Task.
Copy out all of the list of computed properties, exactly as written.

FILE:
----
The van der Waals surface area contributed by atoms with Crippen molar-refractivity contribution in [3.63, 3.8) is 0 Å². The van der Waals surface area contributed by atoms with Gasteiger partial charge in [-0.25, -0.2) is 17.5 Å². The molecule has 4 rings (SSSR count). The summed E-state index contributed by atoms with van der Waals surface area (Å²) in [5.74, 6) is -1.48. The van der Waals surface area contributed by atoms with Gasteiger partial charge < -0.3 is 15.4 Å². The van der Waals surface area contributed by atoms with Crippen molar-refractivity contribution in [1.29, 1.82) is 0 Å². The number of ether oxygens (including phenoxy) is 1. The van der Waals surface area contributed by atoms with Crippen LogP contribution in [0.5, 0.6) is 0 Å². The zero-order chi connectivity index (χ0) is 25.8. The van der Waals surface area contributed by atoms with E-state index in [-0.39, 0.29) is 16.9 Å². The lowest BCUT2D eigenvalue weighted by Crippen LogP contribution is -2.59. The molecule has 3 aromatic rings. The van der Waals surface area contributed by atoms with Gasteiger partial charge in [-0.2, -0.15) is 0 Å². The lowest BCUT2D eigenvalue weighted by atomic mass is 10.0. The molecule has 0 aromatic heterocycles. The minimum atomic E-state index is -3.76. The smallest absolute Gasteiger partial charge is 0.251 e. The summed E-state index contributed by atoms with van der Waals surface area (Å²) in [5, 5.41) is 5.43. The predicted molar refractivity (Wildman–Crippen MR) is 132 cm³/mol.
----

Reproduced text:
The van der Waals surface area contributed by atoms with Crippen molar-refractivity contribution in [3.63, 3.8) is 0 Å². The van der Waals surface area contributed by atoms with Gasteiger partial charge in [-0.25, -0.2) is 17.5 Å². The molecule has 4 rings (SSSR count). The summed E-state index contributed by atoms with van der Waals surface area (Å²) in [5.74, 6) is -1.48. The van der Waals surface area contributed by atoms with Gasteiger partial charge < -0.3 is 15.4 Å². The van der Waals surface area contributed by atoms with Crippen molar-refractivity contribution in [1.29, 1.82) is 0 Å². The number of ether oxygens (including phenoxy) is 1. The van der Waals surface area contributed by atoms with Crippen LogP contribution in [0.5, 0.6) is 0 Å². The zero-order chi connectivity index (χ0) is 25.8. The van der Waals surface area contributed by atoms with E-state index in [-0.39, 0.29) is 16.9 Å². The lowest BCUT2D eigenvalue weighted by Crippen LogP contribution is -2.59. The molecule has 3 aromatic rings. The van der Waals surface area contributed by atoms with Gasteiger partial charge in [-0.2, -0.15) is 0 Å². The lowest BCUT2D eigenvalue weighted by atomic mass is 10.0. The molecule has 0 aromatic heterocycles. The minimum atomic E-state index is -3.76. The smallest absolute Gasteiger partial charge is 0.251 e. The summed E-state index contributed by atoms with van der Waals surface area (Å²) in [5, 5.41) is 5.43. The predicted molar refractivity (Wildman–Crippen MR) is 132 cm³/mol.